As these politically savvy allusions show, writers who use topical references impress upon their readers that they are both informed and concerned. Here, the color of one’s political stripes is irrelevant—what matters is that they are painted clearly. Whether employing a political reference or citing a current event, when you create topical context you represent yourself as a keen observer of the world.
In a personal statement, writers typically create topical context by narrating a recent event of some consequence, citing a respected source, or simply establishing an arena for discussion. “Martial arts and medicine,” opens one personal essay from Richard Stelzer’s , using an intentional sentence fragment to grab our attention and to crisply define two intertwined themes in the writer’s life. Other essays—the first from the Asher book and the second from the Stelzer book cited above—lend a sense of importance to their subject matter through topical references:
5. That's childish. In our effort to appearalways mature andsophisticated, we often ridicule the creative, playful attitudes thatmarkedour younger years. But if you solve a problem that saves your marriageor gets you promoted or keeps your friend from suicide, do you carewhetherother people describe your route to the solution as "childish?"Besides,isn't play a lot of fun? Remember that sometimes people laugh whensomethingis actually funny, but often they laugh when they lack the imaginationto understand the situation.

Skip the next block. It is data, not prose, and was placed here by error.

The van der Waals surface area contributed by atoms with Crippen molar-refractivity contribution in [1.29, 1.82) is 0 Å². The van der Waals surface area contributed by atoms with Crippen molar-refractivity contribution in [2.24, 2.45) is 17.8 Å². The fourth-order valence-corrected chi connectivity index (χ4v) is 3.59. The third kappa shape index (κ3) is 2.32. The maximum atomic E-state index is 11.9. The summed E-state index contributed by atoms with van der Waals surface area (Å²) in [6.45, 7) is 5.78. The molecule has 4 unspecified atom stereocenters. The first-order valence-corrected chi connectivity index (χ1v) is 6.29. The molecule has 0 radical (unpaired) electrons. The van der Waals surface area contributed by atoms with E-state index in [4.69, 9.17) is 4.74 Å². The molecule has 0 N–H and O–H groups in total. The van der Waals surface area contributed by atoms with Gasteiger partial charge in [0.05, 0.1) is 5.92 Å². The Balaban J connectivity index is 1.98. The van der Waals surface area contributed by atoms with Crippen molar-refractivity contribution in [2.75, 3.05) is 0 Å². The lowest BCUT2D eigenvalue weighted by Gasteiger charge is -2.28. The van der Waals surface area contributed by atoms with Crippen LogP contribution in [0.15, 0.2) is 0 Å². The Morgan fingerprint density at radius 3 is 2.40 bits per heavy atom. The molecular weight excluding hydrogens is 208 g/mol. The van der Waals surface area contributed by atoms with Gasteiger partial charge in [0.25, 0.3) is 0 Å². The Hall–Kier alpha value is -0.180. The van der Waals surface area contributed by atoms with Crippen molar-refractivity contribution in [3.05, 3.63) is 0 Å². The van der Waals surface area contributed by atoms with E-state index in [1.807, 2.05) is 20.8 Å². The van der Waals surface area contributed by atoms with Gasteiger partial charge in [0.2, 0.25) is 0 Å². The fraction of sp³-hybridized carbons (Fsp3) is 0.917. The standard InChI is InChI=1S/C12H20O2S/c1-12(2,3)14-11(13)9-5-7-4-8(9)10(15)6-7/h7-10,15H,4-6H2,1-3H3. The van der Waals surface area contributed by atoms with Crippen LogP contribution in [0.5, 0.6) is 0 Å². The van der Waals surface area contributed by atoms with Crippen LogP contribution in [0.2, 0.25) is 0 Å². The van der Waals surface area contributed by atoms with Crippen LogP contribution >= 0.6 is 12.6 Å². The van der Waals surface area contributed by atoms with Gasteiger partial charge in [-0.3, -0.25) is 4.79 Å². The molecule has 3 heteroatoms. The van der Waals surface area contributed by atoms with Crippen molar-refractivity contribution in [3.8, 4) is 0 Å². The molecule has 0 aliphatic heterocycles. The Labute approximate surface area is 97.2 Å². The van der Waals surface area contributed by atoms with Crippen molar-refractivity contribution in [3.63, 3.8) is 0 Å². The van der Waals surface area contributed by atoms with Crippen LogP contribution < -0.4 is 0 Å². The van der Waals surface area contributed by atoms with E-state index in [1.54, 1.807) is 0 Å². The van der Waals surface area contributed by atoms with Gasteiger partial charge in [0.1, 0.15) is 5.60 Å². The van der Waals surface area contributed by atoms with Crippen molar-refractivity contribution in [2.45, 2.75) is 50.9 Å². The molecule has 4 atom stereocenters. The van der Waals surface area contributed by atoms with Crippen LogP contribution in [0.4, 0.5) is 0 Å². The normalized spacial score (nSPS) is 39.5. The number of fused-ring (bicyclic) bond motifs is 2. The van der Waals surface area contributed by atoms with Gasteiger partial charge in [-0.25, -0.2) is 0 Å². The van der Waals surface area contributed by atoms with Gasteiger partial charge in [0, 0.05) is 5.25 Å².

Quotation Introduction: Many writers are tempted to start their essay with a quote. You should try to resist this temptation, as most quotes will look forced. Admissions officers will be turned off if it is apparent that you searched through a book of famous quotes and came up with a quote from some famous philosopher about whom you know nothing. The quotation introduction is most effective when the quote you choose is unusual, funny, or obscure, not too long, and from those to whom you are closest. Choose a quote with a meaning you plan to reveal to the reader as the essay progresses. The admissions committee is interested in how you respond to the quote and what that response says about you.
With all this in mind, Carole Frederick Steele (2009) would add that teachers need to be adept at improvising, interpreting events in progress, testing hypotheses, demonstrating respect, showing passion for teaching and learning, and helping students understand complexity. Fortunately, she reminded us that "No teacher is likely to excel at every aspect of teaching....What experts attend to and ignore is markedly different from what beginners notice. The growth continuum ranges from initial ignorance (unaware) to comprehension (aware) to competent application (capable) to great expertise (inspired)," paralleling Bloom's taxonomy. "Lack of awareness occurs before Bloom's categories. The awareness stage is a fair match for Bloom's stage of knowledge and understanding. Teachers at the capable stage use application and analysis well. Educators who reach the inspired stage have become skilled at synthesis and evaluation in regard to their thinking about teaching and learning" (Introduction section).